New West Ham United manager Olli Harder believes the Barclays FA Women's Super League is on the cusp of becoming the biggest female football league in the world.
The New Zealander was confirmed as the new manager of the women's team over the festive break and took his first training session this week.
Despite being only 34 years old, Harder has plenty of coaching under his belt with jobs in the men's and women's game, as well as experience of the collegiate system.
Fans hold vigil in Jakarta after stampede at football match in Indonesia stadium disaster
Coaching in many different countries including New Zealand, England, the USA, China and Norway is something Harder is proud of, but returning to England and working at a prestigious club was always an ambition.
"Working in England has always been a goal of mine in terms of going back and working in a position with a club like West Ham," Harder explained.
"A massive club, a big club, a prestigious club. That's been something that's always been on my to do list.
"I'm a very young manager, but I have been in the game a long time. This will be my 14th year now as a professional coach, so for me, it's one of those things I've always wanted to do.
"When West Ham presented the opportunity to me, it was almost a no brainer.
"To the WSL itself, I think everybody is realising where the league is going.
"In terms of America has always been the flagship organisation when it comes to the women's game but I really feel that England over the next year, two years, three years is going to take over as the biggest in the world when it comes to the women's game."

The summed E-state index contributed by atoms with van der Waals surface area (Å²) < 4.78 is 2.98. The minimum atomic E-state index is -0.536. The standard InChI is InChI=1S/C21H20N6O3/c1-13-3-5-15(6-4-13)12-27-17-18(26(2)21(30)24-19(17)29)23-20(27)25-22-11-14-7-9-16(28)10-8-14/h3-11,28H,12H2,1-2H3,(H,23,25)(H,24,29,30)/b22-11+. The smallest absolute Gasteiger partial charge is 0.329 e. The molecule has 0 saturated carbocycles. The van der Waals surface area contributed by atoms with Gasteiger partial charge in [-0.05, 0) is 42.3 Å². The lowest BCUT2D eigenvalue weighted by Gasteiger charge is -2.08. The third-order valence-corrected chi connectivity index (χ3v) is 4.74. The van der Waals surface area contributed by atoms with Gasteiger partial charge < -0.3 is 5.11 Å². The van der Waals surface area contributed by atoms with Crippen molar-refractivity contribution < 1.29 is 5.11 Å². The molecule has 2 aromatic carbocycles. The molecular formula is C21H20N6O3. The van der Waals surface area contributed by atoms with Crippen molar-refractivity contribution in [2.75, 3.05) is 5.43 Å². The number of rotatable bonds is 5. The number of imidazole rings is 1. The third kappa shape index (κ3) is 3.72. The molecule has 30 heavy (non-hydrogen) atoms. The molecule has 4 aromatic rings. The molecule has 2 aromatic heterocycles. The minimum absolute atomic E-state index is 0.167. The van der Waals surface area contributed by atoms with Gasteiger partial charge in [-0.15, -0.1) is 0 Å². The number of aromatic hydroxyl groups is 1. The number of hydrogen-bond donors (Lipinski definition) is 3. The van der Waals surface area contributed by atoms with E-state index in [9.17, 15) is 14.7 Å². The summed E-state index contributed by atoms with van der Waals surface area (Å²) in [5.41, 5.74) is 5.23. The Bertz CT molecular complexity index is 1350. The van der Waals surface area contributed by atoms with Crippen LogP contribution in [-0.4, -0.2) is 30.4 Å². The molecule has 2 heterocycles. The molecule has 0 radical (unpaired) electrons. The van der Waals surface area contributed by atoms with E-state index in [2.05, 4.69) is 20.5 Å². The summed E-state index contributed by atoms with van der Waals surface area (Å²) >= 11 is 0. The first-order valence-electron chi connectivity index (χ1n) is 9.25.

Growing up with German parents in New Zealand, playing football was a big part of Harder's childhood.
He spent the last five years in Norway working as the Under-23s assistant manager, head coach of top-flight women's side Klepp IL and most recently as assistant manager at Sandnes Ulf.
West Ham are currently tenth in the WSL with only two wins to their name, but Harder hopes he can push the club forward and aims to beat the top clubs.
"I think every club has to think like that if we're going to push and progress the game forward, the women's game as a whole," he said.
"It's still young enough to where there is what you might call an established top three and obviously, youâ€™ve got four now with Man United sort of coming in.
"But I think it's important for every club, whether it's West Ham or any other club to set their sights high, because it's important to push the game forward.
"If we set ourselves with a low standard or a low bar. I think that's doing a disservice to the women's game."
Harder's first game in charge was due to be against reigning FA Cup champions Manchester City, but the fixture was postponed due to Gareth Taylor's side not being able to meet the minimum squad quota of 14 players.
There's been growing anger amongst WSL fans with players having travelled abroad over the festive break to go on holiday, despite the coronavirus pandemic.
But the West Ham boss was not frustrated about the situation and hopes his side can use it as an opportunity to be more prepared for their next game.
Harder added: "When we talk about the COVID situation, there's nothing to do. It's all about what we can control.
"So, I think mindset wise is all about what we can control. Can we train to the best of our ability, when we're on a pitch?
"Can we behave and act and play in a way that's befitting of West Ham? That's the sort of the main mindset that I'm looking for.
"We're disappointed because we want to play the game, but at the end of the day it also presents an opportunity for myself to spend a little more time with the girls.
"It just means we shifted our focus immediately. We knew we weren't playing, so it was shifting our focus to the next match which fingers crossed is Spurs and then we just crack on with it."
‘A tragedy beyond comprehension' - Infantino responds to stadium disaster in Indonesia
Ten Hag blames 'lack of belief' for thrashing in Manchester derby
Share this article